Drug companies neglect tropical disease drugs for poor - experts

by Katy Migiro | @katymigiro | Thomson Reuters Foundation
Friday, 23 September 2011 18:51 GMT
Kala azar, which is transmitted by a bite of the female sand fly, kills over 50,000 people a year, mostly children

NAIROBI (AlertNet) – African scientists who have developed a new treatment for kala azar, a lethal but forgotten tropical disease, warned that drug companies’ reluctance to fund medications for poor populations is threatening to stop life-saving help reaching people.

Kala azar, which is transmitted by a bite of the female sand fly, kills over 50,000 people a year, mostly children. It causes fever, abdominal swelling, weight loss, anemia and, eventually, heart failure and death if not treated.

“Kala azar is one of the most neglected tropical diseases because over the years there’s been neglect by pharmaceutical companies as well as funding agencies who are not very interested because these patients do not have purchasing power,” said Monique Wasunna, one of the researchers who developed the new therapy, on Friday.

In contrast, laboratories in developed countries have poured billions into research related to avian flu because it affects people with money to pay for vaccines, said Kala Azar Focal Point for Medecins Sans Frontieres Elena Vellila.

“We need to take it forward so that the patients benefit out of this research otherwise it’s meaningless,” said Wasunna, adding that African governments need donor support to roll out the new treatment.

Half a million people around the world are infected with kala azar each year, with India, Sudan and South Sudan worst affected.


This is the first time in 70 years that scientists have improved treatment for kala azar, also known as leishmaniasis.

“These patients are invisible. They live in very remote areas and they are poor. They are not attracting the interest of any political body or pharmaceutical companies,” said Vellila.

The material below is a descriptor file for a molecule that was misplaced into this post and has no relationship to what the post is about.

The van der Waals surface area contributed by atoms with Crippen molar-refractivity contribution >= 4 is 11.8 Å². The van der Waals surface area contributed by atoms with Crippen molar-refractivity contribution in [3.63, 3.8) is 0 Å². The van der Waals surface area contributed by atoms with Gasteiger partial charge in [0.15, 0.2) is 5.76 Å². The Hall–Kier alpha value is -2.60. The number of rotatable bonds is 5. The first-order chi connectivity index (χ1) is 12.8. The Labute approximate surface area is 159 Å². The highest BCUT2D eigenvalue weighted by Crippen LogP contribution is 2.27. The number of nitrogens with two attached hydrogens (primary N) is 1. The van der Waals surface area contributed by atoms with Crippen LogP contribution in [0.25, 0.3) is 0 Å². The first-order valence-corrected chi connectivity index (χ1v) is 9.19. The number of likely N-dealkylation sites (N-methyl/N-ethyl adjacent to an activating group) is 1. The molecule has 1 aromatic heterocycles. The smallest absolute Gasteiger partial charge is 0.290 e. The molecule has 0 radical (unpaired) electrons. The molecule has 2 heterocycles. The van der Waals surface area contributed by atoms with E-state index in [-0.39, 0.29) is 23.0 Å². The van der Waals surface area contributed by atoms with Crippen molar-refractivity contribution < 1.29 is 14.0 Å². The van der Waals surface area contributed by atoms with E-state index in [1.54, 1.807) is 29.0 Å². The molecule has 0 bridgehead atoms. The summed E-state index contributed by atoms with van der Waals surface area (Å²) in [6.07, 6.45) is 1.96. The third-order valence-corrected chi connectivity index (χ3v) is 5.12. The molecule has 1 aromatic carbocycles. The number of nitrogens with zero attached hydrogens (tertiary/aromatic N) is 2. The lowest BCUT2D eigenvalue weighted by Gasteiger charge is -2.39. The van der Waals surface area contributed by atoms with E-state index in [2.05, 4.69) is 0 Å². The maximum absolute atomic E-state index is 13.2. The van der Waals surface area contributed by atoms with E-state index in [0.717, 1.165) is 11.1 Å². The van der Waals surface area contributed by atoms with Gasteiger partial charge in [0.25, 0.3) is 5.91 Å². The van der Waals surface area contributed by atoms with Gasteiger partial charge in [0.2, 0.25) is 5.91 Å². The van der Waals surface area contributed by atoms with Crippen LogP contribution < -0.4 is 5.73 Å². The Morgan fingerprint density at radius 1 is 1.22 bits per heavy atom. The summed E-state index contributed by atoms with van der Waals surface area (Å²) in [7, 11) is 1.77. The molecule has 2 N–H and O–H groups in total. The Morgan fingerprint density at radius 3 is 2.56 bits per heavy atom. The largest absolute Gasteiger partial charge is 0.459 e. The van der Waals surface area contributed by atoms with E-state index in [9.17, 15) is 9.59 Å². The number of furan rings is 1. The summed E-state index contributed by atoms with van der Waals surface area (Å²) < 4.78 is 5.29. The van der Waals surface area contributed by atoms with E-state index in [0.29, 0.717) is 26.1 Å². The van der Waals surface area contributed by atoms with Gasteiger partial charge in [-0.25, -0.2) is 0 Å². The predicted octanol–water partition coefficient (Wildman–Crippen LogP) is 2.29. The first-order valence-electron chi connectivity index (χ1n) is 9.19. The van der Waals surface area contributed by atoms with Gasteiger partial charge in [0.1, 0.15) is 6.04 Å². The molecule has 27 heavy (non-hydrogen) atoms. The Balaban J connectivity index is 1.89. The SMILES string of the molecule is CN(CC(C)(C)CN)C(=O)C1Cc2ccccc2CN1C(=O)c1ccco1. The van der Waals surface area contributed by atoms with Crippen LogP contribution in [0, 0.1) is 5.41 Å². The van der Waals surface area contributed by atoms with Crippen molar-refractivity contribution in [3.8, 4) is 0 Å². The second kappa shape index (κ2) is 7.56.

The new therapy was discovered last year by the Leishmaniasis East Africa Platform (LEAP), a group of east African scientists working to development new treatments for the region through clinical trials.

“It’s very good news,” said Vellila. “It’s now allowing us to have shorter treatment courses of 17 days.”

By combining two existing drugs, Sodium Stibogluconate and Paromomycin, the scientists have reduced the treatment period for kala azar from 30 to 17 days. Patients have to be admitted to hospital to receive daily injections.

LEAP is funded by the Drugs for Neglected Diseases Initiative (DNDI), a non-profit research organisation that develops new treatments for patients suffering from illnesses such as kala azar, sleeping sickness and paediatric HIV.


While the new therapy offers some improvement by nearly halving treatment time, millions more dollars are needed to carry out research into better drugs.

LEAP is carrying out a clinical trial with another promising kala azar treatment, Miltefosine, which has been shown to be effective in India.

Patients take a tablet for 28 days, which means they can be treated at home, sparing themselves and the hospital the cost of admission.

“There are many advantages to this oral pill. It is the dream for kala azar patients,” said Wasunna, who heads DNDI’s Africa office.

As pills are cheaper and do not require hospitalisation, more patients are likely to complete their treatment.

However, much work remains to be done as Miltefosine cannot be given to a woman of child-bearing age because it can damage the unborn child.

“We need a lot of money to fund such research because when it succeeds a lot of people will benefit,” said Wasunna.

Clinical trials are extremely expensive, costing at least $2 million, according to DNDI.

DNDI has a budget of $360 million over 10 years to develop eight treatments. It aims to deliver a dozen new treatments for neglected diseases by 2018.

Over 100 researchers, experts and drug regulatory authorities were meeting in Nairobi under the auspices of LEAP to discuss better ways to control the disease.

(Editing by Rebekah Curtis)

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